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Pope condemns Russia for ‘cruel and senseless’ invasion of Ukraine in sermon on ‘Easter of War’

Pope Francis referred to an “Easter of war” in his sermon on Sunday, as he implicitly criticised Russia for its “cruel and senseless” invasion of Ukraine.

The 85-year-old pontiff made his comments in his twice-yearly Urbi et Orbi (to the city and the world) address in front of around 50,000 people in St Peter’s Square after a long Mass.

It was the first Easter since 2019 that the public was allowed to attend following two years of Covid-induced restrictions.

Pope Francis dedicated much of the address, traditionally an overview of world conflicts, to Ukraine, comparing the shock of another war in Europe to the shock of the apostles who, the gospel says, saw the risen Jesus.

“Our eyes, too, are incredulous on this Easter of war. We have seen all too much blood, all too much violence. Our hearts, too, have been filled with fear and anguish, as so many of our brothers and sisters have had to lock themselves away in order to be safe from bombing,” he said.

Ukraine, he said, was “sorely tried by the violence and destruction of the cruel and senseless war into which it was dragged”.

“Let there be a decision for peace. May there be an end to the flexing of muscles while people are suffering,” Francis said, going on to thank those who had taken in refugees from Ukraine, most of whom have gone to Poland.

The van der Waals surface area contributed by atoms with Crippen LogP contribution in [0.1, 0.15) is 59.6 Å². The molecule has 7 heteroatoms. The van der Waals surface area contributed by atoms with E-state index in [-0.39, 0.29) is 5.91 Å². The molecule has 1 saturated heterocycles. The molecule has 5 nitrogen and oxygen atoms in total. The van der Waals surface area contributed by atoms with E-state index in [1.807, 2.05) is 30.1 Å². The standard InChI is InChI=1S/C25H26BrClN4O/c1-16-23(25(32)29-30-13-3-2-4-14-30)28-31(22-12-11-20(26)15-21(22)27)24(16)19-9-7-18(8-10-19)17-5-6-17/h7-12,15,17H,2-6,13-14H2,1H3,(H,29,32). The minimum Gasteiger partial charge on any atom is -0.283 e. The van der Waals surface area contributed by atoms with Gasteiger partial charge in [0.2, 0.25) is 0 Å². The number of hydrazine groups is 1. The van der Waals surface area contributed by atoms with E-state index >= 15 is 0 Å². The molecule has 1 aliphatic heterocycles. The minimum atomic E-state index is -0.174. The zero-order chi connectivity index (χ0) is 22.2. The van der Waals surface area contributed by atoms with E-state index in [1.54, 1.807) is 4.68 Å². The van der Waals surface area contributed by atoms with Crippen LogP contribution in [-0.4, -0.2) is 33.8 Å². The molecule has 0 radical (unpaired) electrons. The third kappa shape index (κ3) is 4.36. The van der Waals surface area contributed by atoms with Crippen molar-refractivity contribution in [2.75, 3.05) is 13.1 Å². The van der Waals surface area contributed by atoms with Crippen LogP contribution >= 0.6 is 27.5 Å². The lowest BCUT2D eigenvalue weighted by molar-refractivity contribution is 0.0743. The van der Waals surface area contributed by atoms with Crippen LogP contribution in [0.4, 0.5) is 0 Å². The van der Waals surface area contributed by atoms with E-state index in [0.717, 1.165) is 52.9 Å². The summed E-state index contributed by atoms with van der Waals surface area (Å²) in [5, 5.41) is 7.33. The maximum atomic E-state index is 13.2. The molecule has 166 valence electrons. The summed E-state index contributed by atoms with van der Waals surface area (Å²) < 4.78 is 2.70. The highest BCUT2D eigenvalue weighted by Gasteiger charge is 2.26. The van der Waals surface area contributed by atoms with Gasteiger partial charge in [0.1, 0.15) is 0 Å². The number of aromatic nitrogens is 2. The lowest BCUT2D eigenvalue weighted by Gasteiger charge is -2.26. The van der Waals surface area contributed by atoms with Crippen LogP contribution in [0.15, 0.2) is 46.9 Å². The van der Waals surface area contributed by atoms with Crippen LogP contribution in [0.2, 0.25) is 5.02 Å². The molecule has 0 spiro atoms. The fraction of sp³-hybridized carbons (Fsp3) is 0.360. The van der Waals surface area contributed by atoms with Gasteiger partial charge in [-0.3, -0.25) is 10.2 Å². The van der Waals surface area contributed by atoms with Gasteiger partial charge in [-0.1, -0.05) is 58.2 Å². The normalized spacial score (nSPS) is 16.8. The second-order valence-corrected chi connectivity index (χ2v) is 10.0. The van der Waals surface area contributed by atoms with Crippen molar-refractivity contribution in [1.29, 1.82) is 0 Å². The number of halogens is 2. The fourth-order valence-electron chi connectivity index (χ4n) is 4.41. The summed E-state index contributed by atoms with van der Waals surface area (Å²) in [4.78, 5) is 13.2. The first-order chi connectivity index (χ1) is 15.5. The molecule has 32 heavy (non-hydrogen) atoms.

Thousands attend the Catholic Easter Sunday mass led by Pope Francis in St Peter’s Square at the Vatican (AP)

 Provided by The Independent Thousands attend the Catholic Easter Sunday mass led by Pope Francis in St Peter’s Square at the Vatican (AP)

On Saturday night he attended but did not preside at an Easter vigil service, apparently to rest for Easter Sunday, the most important day in the Christian religious calendar.

“Please, let us not get used to war,” the Pope said, looking down on the square bedecked by tens of thousands of flowers donated by the Netherlands.

He also called for reconciliation among Israelis and Palestinians and among the people of Lebanon, Syria, Iraq, Libya, Myanmar, and the Democratic Republic of Congo, which he is due to visit in July.

Francis has previously rejected the terminology Moscow uses to describe the invasion of Ukraine – a “special military operation” – calling it a war instead.

In the past, he has used terms such as “unjustified aggression” and “invasion” while describing the eastern European conflict.

Earlier this month in Malta, Francis implicitly criticised Russian president Vladimir Putin over the invasion, saying a “potentate” was fomenting conflict for nationalist interests. 

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